Nearly 8,800 Israeli expats returned home, a jump of 94% from 2007's 4,535.

Of some 14,000 expats who returned to Israel between 2004 and 2007, 30% were academics, scientists, researchers, engineers or technicians, 40% had academic degrees and 54% were between the ages of 20 and 44.

European Council of Jewish Communities to open offices in Israel

By Shalhevet Zohar December 22, 2008

The non-governmental non-profit European Council of Jewish Communities (ECJC) organization announced on Sunday night it will soon be opening offices in Israel.

The ECJC is a non governmental non-profit organization which has existed for 40 years and is active in dozens of Jewish communities in 40 countries across Europe, working to connect millions of young Jews to their Jewish identity and to the Jewish lifestyle, through educational, economic and cultural projects.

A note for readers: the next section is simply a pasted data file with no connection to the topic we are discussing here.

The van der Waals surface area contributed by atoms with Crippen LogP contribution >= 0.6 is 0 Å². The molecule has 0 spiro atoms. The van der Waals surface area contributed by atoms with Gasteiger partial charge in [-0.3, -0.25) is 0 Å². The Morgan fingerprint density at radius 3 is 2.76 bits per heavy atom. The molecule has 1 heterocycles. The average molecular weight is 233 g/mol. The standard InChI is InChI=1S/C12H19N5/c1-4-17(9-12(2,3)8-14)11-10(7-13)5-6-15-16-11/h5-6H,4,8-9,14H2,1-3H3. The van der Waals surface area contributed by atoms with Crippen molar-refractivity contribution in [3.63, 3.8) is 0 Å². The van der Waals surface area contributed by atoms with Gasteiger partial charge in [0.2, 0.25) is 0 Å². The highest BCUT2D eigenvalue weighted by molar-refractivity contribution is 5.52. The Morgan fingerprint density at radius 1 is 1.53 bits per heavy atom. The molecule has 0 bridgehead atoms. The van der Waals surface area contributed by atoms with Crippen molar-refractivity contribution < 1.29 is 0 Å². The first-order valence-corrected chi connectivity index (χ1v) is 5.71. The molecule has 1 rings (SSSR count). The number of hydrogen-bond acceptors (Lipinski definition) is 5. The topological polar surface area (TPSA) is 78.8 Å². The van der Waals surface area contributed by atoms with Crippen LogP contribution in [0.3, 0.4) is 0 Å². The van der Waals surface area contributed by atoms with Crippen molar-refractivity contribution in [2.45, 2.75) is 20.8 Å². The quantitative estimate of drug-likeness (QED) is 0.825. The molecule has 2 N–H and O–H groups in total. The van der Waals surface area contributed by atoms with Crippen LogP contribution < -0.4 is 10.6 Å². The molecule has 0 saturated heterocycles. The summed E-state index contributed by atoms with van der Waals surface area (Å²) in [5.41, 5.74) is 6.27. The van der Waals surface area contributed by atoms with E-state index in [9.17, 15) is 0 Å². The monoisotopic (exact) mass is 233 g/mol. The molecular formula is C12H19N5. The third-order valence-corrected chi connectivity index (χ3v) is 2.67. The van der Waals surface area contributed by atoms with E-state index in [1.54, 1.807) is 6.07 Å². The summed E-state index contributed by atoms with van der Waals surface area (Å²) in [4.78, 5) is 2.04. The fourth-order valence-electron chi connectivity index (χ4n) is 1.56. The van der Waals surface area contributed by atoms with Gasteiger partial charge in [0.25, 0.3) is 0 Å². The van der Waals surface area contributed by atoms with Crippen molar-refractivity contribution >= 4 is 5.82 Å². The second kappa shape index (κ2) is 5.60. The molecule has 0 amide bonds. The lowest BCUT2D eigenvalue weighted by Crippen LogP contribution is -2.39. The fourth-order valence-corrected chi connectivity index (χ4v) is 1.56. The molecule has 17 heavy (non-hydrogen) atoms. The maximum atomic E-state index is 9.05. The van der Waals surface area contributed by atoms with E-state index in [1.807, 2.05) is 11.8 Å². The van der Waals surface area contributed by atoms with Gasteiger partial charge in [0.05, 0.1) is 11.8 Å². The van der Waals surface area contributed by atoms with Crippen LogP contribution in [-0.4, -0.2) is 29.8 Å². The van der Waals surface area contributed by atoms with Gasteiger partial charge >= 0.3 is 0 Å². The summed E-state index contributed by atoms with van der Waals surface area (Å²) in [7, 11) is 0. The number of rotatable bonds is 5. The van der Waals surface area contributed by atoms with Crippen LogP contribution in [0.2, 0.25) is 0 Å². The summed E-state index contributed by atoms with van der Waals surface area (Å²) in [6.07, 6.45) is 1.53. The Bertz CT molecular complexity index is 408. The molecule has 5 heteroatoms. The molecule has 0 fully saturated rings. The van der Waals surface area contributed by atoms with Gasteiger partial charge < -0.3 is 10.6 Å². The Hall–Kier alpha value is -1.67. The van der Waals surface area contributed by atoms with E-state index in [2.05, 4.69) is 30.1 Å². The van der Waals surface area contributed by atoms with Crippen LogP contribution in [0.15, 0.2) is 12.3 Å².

HUC-JIR in Jerusalem Graduates First Ever Class of ‘Chaplains’ December 18, 2008

Hebrew Union College-Jewish Institute of Religion graduated its first class of mezorim (pastoral care givers, or chaplains), who will work in hospitals, hospices, rehabilitation centers and community educational settings – a role that is relatively new in Israeli society.

The mezorim program operates as part of HUC-JIR’s Blaustein Center for Pastoral Counseling and is directed by Dr. Michael Muszkat-Barkan, director of the Jerusalem campus’ Department of Education and Professional Development.

‘Source of Inspiration’

By Steve Lipman December 10, 2008

Rabbi David Ellenson, HUC-JIR president:

“Richard Scheuer’s mission to advance liberal Judaism in a pluralistic, Jewish State of Israel — a mission grounded in his passion for biblical history and archaeological research and publication — shaped his vision for the expansion of our Jerusalem campus, the growth of our Israeli rabbinical and education programs, and the launching of the Tali school system for pluralistic education in Israel.”